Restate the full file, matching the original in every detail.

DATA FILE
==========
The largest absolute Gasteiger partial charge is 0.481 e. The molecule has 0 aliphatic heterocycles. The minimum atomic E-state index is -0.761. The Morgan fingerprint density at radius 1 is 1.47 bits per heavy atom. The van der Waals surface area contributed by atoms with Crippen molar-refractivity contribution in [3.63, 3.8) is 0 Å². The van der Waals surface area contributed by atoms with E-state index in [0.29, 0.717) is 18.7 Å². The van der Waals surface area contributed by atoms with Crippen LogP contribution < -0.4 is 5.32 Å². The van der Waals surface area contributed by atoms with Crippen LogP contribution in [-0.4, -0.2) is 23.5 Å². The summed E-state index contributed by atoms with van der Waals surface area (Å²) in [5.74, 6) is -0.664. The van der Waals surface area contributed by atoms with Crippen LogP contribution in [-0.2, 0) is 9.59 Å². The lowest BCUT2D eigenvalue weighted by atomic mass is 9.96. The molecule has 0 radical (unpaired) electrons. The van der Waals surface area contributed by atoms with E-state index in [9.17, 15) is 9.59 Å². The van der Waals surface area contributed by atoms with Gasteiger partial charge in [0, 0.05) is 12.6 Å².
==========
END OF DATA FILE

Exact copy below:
The largest absolute Gasteiger partial charge is 0.481 e. The molecule has 0 aliphatic heterocycles. The minimum atomic E-state index is -0.761. The Morgan fingerprint density at radius 1 is 1.47 bits per heavy atom. The van der Waals surface area contributed by atoms with Crippen molar-refractivity contribution in [3.63, 3.8) is 0 Å². The van der Waals surface area contributed by atoms with E-state index in [0.29, 0.717) is 18.7 Å². The van der Waals surface area contributed by atoms with Crippen LogP contribution < -0.4 is 5.32 Å². The van der Waals surface area contributed by atoms with Crippen LogP contribution in [-0.4, -0.2) is 23.5 Å². The summed E-state index contributed by atoms with van der Waals surface area (Å²) in [5.74, 6) is -0.664. The van der Waals surface area contributed by atoms with Crippen LogP contribution in [-0.2, 0) is 9.59 Å². The lowest BCUT2D eigenvalue weighted by atomic mass is 9.96. The molecule has 0 radical (unpaired) electrons. The van der Waals surface area contributed by atoms with E-state index in [9.17, 15) is 9.59 Å². The van der Waals surface area contributed by atoms with Gasteiger partial charge in [0, 0.05) is 12.6 Å².